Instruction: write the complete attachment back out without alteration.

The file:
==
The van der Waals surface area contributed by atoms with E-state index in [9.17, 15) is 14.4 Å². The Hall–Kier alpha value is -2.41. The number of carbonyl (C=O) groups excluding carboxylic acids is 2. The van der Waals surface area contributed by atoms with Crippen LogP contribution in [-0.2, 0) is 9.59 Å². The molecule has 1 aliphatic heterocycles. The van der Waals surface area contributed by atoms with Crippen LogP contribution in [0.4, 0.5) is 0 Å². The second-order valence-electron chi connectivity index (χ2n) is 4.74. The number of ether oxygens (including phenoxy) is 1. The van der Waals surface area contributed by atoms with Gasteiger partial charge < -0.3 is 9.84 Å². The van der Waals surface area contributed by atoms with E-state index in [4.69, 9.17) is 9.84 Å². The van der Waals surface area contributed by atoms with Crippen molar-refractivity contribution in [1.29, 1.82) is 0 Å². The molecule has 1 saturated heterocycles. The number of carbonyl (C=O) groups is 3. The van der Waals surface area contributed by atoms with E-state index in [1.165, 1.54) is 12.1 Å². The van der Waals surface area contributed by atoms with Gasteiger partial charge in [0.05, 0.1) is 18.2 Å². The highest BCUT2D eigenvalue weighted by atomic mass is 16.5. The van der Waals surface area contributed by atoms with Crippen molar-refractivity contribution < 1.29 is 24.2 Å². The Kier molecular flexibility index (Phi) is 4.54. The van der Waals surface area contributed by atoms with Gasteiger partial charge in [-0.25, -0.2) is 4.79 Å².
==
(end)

The van der Waals surface area contributed by atoms with E-state index in [9.17, 15) is 14.4 Å². The Hall–Kier alpha value is -2.41. The number of carbonyl (C=O) groups excluding carboxylic acids is 2. The van der Waals surface area contributed by atoms with Crippen LogP contribution in [-0.2, 0) is 9.59 Å². The molecule has 1 aliphatic heterocycles. The van der Waals surface area contributed by atoms with Crippen LogP contribution in [0.4, 0.5) is 0 Å². The second-order valence-electron chi connectivity index (χ2n) is 4.74. The number of ether oxygens (including phenoxy) is 1. The van der Waals surface area contributed by atoms with Gasteiger partial charge < -0.3 is 9.84 Å². The van der Waals surface area contributed by atoms with E-state index in [4.69, 9.17) is 9.84 Å². The van der Waals surface area contributed by atoms with Crippen molar-refractivity contribution in [1.29, 1.82) is 0 Å². The molecule has 1 saturated heterocycles. The number of carbonyl (C=O) groups is 3. The van der Waals surface area contributed by atoms with E-state index in [1.165, 1.54) is 12.1 Å². The van der Waals surface area contributed by atoms with Gasteiger partial charge in [0.05, 0.1) is 18.2 Å². The highest BCUT2D eigenvalue weighted by atomic mass is 16.5. The van der Waals surface area contributed by atoms with Crippen molar-refractivity contribution < 1.29 is 24.2 Å². The Kier molecular flexibility index (Phi) is 4.54. The van der Waals surface area contributed by atoms with Gasteiger partial charge in [-0.25, -0.2) is 4.79 Å².